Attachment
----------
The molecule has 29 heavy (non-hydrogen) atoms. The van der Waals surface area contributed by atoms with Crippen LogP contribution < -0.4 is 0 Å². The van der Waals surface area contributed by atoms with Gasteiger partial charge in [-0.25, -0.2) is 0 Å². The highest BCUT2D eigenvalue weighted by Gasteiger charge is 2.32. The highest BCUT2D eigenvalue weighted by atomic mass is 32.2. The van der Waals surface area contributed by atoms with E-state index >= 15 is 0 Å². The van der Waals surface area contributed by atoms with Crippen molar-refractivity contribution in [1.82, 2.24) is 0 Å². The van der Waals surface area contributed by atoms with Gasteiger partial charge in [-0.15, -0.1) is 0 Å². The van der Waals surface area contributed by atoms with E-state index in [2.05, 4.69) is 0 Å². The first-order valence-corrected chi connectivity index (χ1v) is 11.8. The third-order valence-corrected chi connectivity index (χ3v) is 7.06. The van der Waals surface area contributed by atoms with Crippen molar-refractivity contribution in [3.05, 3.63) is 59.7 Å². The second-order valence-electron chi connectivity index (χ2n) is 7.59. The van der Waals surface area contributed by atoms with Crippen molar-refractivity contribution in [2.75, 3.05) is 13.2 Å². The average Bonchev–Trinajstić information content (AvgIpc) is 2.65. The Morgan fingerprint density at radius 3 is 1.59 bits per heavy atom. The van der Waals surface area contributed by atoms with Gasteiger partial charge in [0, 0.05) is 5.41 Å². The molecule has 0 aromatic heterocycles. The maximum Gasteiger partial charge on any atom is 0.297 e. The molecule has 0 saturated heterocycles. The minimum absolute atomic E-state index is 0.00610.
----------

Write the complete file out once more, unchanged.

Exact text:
The molecule has 29 heavy (non-hydrogen) atoms. The van der Waals surface area contributed by atoms with Crippen LogP contribution < -0.4 is 0 Å². The van der Waals surface area contributed by atoms with Gasteiger partial charge in [-0.25, -0.2) is 0 Å². The highest BCUT2D eigenvalue weighted by Gasteiger charge is 2.32. The highest BCUT2D eigenvalue weighted by atomic mass is 32.2. The van der Waals surface area contributed by atoms with E-state index >= 15 is 0 Å². The van der Waals surface area contributed by atoms with Crippen molar-refractivity contribution in [1.82, 2.24) is 0 Å². The van der Waals surface area contributed by atoms with Gasteiger partial charge in [-0.15, -0.1) is 0 Å². The van der Waals surface area contributed by atoms with E-state index in [2.05, 4.69) is 0 Å². The first-order valence-corrected chi connectivity index (χ1v) is 11.8. The third-order valence-corrected chi connectivity index (χ3v) is 7.06. The van der Waals surface area contributed by atoms with Crippen molar-refractivity contribution in [3.05, 3.63) is 59.7 Å². The second-order valence-electron chi connectivity index (χ2n) is 7.59. The van der Waals surface area contributed by atoms with Crippen molar-refractivity contribution in [2.75, 3.05) is 13.2 Å². The average Bonchev–Trinajstić information content (AvgIpc) is 2.65. The Morgan fingerprint density at radius 3 is 1.59 bits per heavy atom. The van der Waals surface area contributed by atoms with Gasteiger partial charge in [0, 0.05) is 5.41 Å². The molecule has 0 aromatic heterocycles. The maximum Gasteiger partial charge on any atom is 0.297 e. The molecule has 0 saturated heterocycles. The minimum absolute atomic E-state index is 0.00610.